Wednesday, 12 August 2020

Australia May Not Take Central American Refugees in Costa Rica in U.S. Deal

Last July, Costa Rica agreed to receive up to 200 refugees a time for up to six months as part of former U.S President Barack Obama’s program. In September, Australia agreed to take them in. But now…

Q COSTA RICA – The 200 Central American refugees offered temporary protection in Costa Rica and to be taken in by Australia, are getting caught up in a political row between Australia and the United States.

Last July Costa Rica agreed with the U.S. to temporarily host up to six months 200 refugees of the

Australian Immigration Minister Peter Dutton on Wednesday said the U.S. must honor a deal over the taking of refugees from Australia if the Australian government is expected to honor a deal it would take Central American refugees held in Costa Rica. Photo courtesy of Peter Dutton.

- paying the bills -

Northern Triangle of Central America (El Salvador, Guatemala and Honduras) fleeing violence, rape and kidnappings.

In September, at former U.S. President Barack Obama’s global migration summit in New York, Australia’s Prime Minister, Malcom Turnbull, said his country would take in the refugees.

However, Costa Rica may end up getting stuck with the refugees if Turnbull and President Donald Trump cannot iron out their political differences.

On Wednesday, Australian Immigration Minister, Peter Dutton, said his government expects the United States to accept refugees from Manus Island and Nauru or else it would not accept the Central American refugees in Costa Rica.

Following Trump’s inauguration last month, Turnbull said Trump agreed during a phone conversation he planned to honor the deal Australia struck with former President Obama — a deal Trump lambasted as a “bad deal” –  to accept a number of Indonesian refugees held at camps in Naura and Manus Island in Papua New Guinea.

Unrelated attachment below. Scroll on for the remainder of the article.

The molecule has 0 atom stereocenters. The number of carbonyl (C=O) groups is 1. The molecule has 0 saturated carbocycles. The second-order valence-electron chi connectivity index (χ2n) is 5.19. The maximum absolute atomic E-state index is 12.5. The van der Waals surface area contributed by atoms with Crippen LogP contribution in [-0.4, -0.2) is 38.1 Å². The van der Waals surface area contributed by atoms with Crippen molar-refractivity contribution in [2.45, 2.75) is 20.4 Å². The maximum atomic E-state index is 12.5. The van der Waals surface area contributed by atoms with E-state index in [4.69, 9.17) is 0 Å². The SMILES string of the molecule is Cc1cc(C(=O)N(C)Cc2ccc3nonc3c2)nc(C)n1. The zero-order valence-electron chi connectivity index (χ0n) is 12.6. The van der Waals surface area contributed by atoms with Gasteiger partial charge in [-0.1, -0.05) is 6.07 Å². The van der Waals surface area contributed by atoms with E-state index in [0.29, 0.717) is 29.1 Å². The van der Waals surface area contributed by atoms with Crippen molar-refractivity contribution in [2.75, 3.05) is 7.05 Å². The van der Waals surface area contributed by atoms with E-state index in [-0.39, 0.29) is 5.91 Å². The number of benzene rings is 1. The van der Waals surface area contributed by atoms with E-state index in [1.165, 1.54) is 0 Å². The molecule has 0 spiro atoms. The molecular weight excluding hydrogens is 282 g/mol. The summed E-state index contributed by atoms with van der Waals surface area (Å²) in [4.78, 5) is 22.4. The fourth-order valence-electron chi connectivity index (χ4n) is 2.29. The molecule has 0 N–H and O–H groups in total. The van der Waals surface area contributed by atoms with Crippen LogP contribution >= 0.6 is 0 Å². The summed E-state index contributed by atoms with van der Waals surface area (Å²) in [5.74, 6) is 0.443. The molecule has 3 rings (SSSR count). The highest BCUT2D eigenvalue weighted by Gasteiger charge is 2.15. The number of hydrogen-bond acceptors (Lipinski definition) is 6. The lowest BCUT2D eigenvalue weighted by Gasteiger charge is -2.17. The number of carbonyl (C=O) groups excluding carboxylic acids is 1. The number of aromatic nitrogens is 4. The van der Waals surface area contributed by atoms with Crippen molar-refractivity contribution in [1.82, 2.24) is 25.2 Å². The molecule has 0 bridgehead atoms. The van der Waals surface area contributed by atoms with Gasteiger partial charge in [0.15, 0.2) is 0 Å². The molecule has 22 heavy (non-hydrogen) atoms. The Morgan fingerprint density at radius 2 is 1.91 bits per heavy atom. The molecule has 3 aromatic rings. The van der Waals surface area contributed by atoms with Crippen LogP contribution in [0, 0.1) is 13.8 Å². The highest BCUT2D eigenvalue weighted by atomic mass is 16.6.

- paying the bills -

In exchange, Australia would take in Central American refugees from Costa Rica.

Under Trump’s policies of “extreme vetting” of refugees, the deal could come apart, which could lead to the United States refusing to accept any refugees from Australia.

“We wouldn’t take anyone until we had assurances that people would get off Nauru and Manus,” Dutton told Sky News Australia. “One of the lessons that we’ve learned from past arrangements, say the Malaysia deal for example … we accept all the people from Malaysia, not one person went from Australia. So we’re not going to be sucked into that sort of silly outcome.”

“We are seeking to resettle a number of people who came via the people-smuggling trade and have been in Nauru, in particular, with the United States but we will continue to take refugees from across the world, as we’ve always done,” Australian Foreign Minister Julie Bishop said after meeting with U.S. Vice President Mike Pence.

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